After studying music education at the University of Hartford’s The Hartt School and the University of Wisconsin-Eau Claire—and with some vocal inspiration from Shania Twain—Richards shifted her focus from teaching to performing. A few setbacks, though: She didn’t own a guitar. She didn’t know how to write a song. And she didn’t listen to much outside of pop-country radio.
But all of that changed upon moving to Music City in 2007. SLR quickly began studying, writing, and working the city’s open mic circuit with her first original song, “Space.”
That introspective track eventually made it onto Richards’ folksy five-song debut EP, Emerald City, which was released in September 2009. (Adding to Emerald City’s star power: SLR’s pals Florida Georgia Line opened for her at the release party.) After connecting with Henry Paul, lead singer of the multiplatinum country band BlackHawk, she’d found the producer for her first full-length album. With the 2010 release of the slicker, twangier, ten-track Ruby Red Shoes, two themes emerged: Richards’ Wizard of Oz fetish, of course, but also her strong work ethic. “I was struck with her commitment to her work,” Paul says. “Sarah Lou is in the music business for all the right reasons. She has an artistic agenda and is personally motivated.”
A bit of magic took hold as Richards dove into her second full-length album. The playful duet “Dear John/Dear Abby” required a male voice, so she cold-called her dream choice: Gary Nichols, lead singer of the Grammy-nominated bluegrass band The SteelDrivers. Nichols, meanwhile, had been searching for a female vocalist to accompany him on “I Ain’t Easy to Love,” a wistful country ballad written by James LeBlanc and Angela Hacker. When he heard SLR, he knew immediately that his search was over.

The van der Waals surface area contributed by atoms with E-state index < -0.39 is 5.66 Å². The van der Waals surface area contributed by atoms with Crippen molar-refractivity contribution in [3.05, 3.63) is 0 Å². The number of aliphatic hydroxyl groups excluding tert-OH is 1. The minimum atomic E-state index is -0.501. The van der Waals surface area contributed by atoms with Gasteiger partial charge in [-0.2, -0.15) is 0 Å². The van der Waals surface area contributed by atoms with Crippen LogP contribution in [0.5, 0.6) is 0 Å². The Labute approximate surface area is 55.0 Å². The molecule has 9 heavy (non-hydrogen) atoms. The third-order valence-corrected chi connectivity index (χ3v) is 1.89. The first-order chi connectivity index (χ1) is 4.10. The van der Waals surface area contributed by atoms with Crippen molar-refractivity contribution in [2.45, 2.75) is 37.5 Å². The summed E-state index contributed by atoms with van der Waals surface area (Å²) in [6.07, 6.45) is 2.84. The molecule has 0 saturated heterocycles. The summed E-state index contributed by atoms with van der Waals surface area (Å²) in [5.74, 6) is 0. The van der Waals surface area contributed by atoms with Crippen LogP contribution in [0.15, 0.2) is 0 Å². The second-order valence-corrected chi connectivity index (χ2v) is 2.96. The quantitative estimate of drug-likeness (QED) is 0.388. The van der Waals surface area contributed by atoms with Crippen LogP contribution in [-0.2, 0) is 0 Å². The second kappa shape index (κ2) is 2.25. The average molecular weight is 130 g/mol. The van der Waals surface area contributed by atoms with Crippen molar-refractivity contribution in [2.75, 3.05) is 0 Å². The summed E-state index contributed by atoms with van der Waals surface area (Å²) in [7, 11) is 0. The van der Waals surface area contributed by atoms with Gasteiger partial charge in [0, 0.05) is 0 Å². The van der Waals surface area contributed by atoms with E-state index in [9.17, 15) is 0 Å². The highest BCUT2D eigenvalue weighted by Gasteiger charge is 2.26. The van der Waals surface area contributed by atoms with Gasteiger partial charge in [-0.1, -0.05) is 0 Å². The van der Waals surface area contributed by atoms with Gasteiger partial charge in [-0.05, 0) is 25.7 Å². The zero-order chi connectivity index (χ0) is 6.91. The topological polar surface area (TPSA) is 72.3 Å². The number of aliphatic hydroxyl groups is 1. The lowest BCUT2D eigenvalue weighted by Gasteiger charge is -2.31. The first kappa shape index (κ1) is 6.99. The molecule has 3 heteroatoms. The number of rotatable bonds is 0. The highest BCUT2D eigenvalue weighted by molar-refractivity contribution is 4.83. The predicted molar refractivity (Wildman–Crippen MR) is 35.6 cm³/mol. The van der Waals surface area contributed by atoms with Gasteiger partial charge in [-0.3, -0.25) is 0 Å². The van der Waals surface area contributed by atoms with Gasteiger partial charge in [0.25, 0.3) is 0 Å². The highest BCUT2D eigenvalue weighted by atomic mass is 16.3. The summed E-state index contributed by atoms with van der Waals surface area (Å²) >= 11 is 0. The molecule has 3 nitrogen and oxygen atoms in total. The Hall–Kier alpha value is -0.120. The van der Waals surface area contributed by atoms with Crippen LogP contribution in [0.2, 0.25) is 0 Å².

“Sarah Lou has one of the purest voices out there,” Nichols says. “When I think of pure voices like that, I think of Alison Krauss, Lee Ann Womack, Tanya Tucker, Martina McBride. When it comes to that kind of voice, I would put her in a peer group with those female singers.”
“I Ain’t Easy to Love” became Richards’ priority, and at the end of 2012, she found herself recording with Nichols at the legendary FAME and NuttHouse studios in his native Muscle Shoals, Alabama. The sessions were so successful that Nichols signed on to produce her as-yet-untitled sophomore full-length. That project features the pair’s duet—albeit not the one SLR originally had in mind—and is currently being shopped to labels.
In between writing and recording, Richards is constantly on the road—sometimes solo, sometimes backed by a rotating cast of musicians collectively known as the Handsome Devils. She’s shared the stage with globally recognized artists like Jamie O’Neal, Sarah Siskind, and Gabe Dixon and opened for Bombadil and Woody Pines, among other nationally touring acts. She’s played everywhere from New York City’s historic The Bitter End to the Fine Line Music Café in Minneapolis, as well as at buzzy festivals like SXSW. And in 2013, she was a featured guest on NPR’s West Coast Live (fittingly, host Sedge Thomson’s trademark is a pair of red shoes). When she’s not on stage or in the studio, you can find her—and her guitar—volunteering with organizations like Musicians on Call, Soles4Souls, and Girls Rock Camp.
Whether she’s pouring her heart out to an audience or toiling over unfinished tracks in the studio, Sarah Lou Richards has found her voice. And as the hype surrounding her new album builds, others are discovering it too. Says Nichols: “For me, what it comes down to is that the girl can sing. Or, the way I say it down here in Alabama, that girl can sang.”
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